Editor’s Note: Where would Christopher Wallace aka The Notorious B.I.G. be if he were still alive? There are an endless number of scenarios. This is one. In this alternate reality, Chuck “Jigsaw” Creekmur, AllHipHop’s co-founder, examines what life Biggie would lead had he survived March 9, 1997.
He remembers the bullets whizzing through the air. He still can hear the horrific scream of the rounds piercing the Suburban that carried him and his friends D-Roc, Lil Cease, and G-Money. The smell of panic, burning rubber, death, and fear make for a pungent scent one never forgets.
Today is March 9th. The day he was supposed to die.
He thanks God every morning that he wakes up – that he was spared on that day in 1997. Today, he looks up, almost tearfully. Then, he rolls over and gazes into a colossal mirror, as he does every morning these days. Soon, he glances over his shoulder and sees Faith, his doting wife. Somehow, through all the rotten beef, fights, and other women – especially Charli Baltimore – she stayed with him.
Gingerly, he wipes the cold from his eyes, as he once rapped about in “Warning”. Only difference is, he still sees clearly now.
Checking his mobile, he sees hundreds of e-mails and text messages. Some are people reminding him incessantly that today is the anniversary of the attempt on his life. Others, the ones he reads, are from Cease, D-Roc, and even Sean “P. Diddy” Combs, the head of Bad Boy Records. Ever since Biggie decided to leave the label that got him his start, his relationship with Diddy had been on rocky ground. He knows he did the right thing to step away from the music game as a performer and segue into being a true entrepreneur. But, his relationship with his former boss has transitioned into a better place, as he has seriously considered a comeback album. He’s thinking about calling it “Ready To Live”. He likes the way it represents a cycle, but also growth.
Well, when nary one of those bullets hit him after the VIBE Magazine party in Los Angeles; he knew for certain he was never truly ready to die, classic first album be damned. Actually his life – past, present, and future flashed before his eyes in an instant. It was a miracle that the gunman fired that rare German 9mm blue-steel pistol four times, missing Biggie with each one. In fact, the assassin is still out there, something he ponders about but really doesn’t allow to dominate his thoughts. He’s stronger than ever, but more importantly, at peace.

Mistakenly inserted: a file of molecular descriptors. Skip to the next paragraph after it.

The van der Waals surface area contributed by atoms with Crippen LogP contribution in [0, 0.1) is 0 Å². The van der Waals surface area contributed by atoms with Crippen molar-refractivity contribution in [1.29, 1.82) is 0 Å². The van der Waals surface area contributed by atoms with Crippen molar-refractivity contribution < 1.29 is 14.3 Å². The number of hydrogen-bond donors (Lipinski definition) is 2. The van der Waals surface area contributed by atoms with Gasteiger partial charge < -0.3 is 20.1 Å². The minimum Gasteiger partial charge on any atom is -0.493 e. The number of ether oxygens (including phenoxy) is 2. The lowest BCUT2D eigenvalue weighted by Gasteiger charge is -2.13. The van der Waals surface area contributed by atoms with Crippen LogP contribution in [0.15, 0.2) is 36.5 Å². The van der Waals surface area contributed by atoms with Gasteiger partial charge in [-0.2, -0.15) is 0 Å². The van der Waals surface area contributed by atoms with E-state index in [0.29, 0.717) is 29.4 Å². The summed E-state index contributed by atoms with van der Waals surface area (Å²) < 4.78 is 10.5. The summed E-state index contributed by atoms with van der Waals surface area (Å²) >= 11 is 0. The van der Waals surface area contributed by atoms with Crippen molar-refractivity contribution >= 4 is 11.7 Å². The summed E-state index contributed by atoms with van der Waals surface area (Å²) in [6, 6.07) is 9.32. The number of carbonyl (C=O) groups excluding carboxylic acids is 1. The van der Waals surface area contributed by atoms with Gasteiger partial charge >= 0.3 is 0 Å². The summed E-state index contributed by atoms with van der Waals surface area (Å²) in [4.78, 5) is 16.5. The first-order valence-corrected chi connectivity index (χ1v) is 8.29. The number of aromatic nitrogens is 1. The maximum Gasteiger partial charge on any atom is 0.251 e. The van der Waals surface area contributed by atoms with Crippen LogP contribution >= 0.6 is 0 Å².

So he continues March 9th like most other days, right after he and Faith get “CJ” off to private school. Later in the morning, he ensures that Lil Cease and Lil Kim are getting their just rotation on MTV, BET, and urban radio. The Internet already has them daily on the blogs and popular urban sites like AllHipHop.com. They haven’t been embraced the way he was, but they have seen prolonged success under his guidance. However, Biggie’s most excited about partnering with his Brooklyn cohort Shawn “Jay-Z” Carter in a joint venture of unprecedented impact. He knew the time was right after Jay parted ways with then-partners Dame Dash and Kareem “Biggs” Burk. He places a call.
“What’s up Jay?” says in his nasally voice. “How’s the album coming along? Yeah? I know it’s going to kill the game. You got the crown now, but I’m thinking about doing it again. Yeah, Puff and I are talking. If the paperwork is right, watch out.” He disconnects.
“I’m still the illest,” he whispers gently inside in his head. “Take your Throne back.”
He’s got the sprawling Jersey mansion with all of the opulence a man could ever want and the legacy to match. But, Biggie’s proud of himself for more philanthropic reasons since March 9, 1997, the day he was to die. He restarted Hip-Hop shows in Brooklyn’s Prospect Park. He brought back the Queens/Brooklyn Day. He even established the Brooklyn Music Academy, where he develops and often signs young, talented artists. T’yanna, his lovely daughter, attends Penn State University with honors. CJ, his namesake, is a mini version of himself – only brighter. He often reflects on what could have been. Somehow, he’s living out the future that once flashed before his eyes, as bullets sought to steal him from the earth.
As the day closes, Faith is in his arms. The mansion is quiet, save the hum of the ventilation system.
Inevitably, he thinks about Tupac Shakur. His California counterpart’s death continues to weigh on him heavily. He can’t help but think he and his dear friend were pawns in somebody’s chess game. But he doesn’t empower conspiracy theories too much. He mostly reflects that yet another young, Black man of tremendous potential died far too early. Then there’s his potential. He’s still here. Surely, he’s far more successful financially today than he would have been under Bad Boy.
He sits contently, thinking how his albums, Ready To Die and Life After Death, set a barometer that most artists would kill to attain. But, deep within, he knows that he has one more thing to do.
Quietly, with Faith still in his clutches, he starts to string words together. Words become verses and concepts.
The time has come to take back the Throne.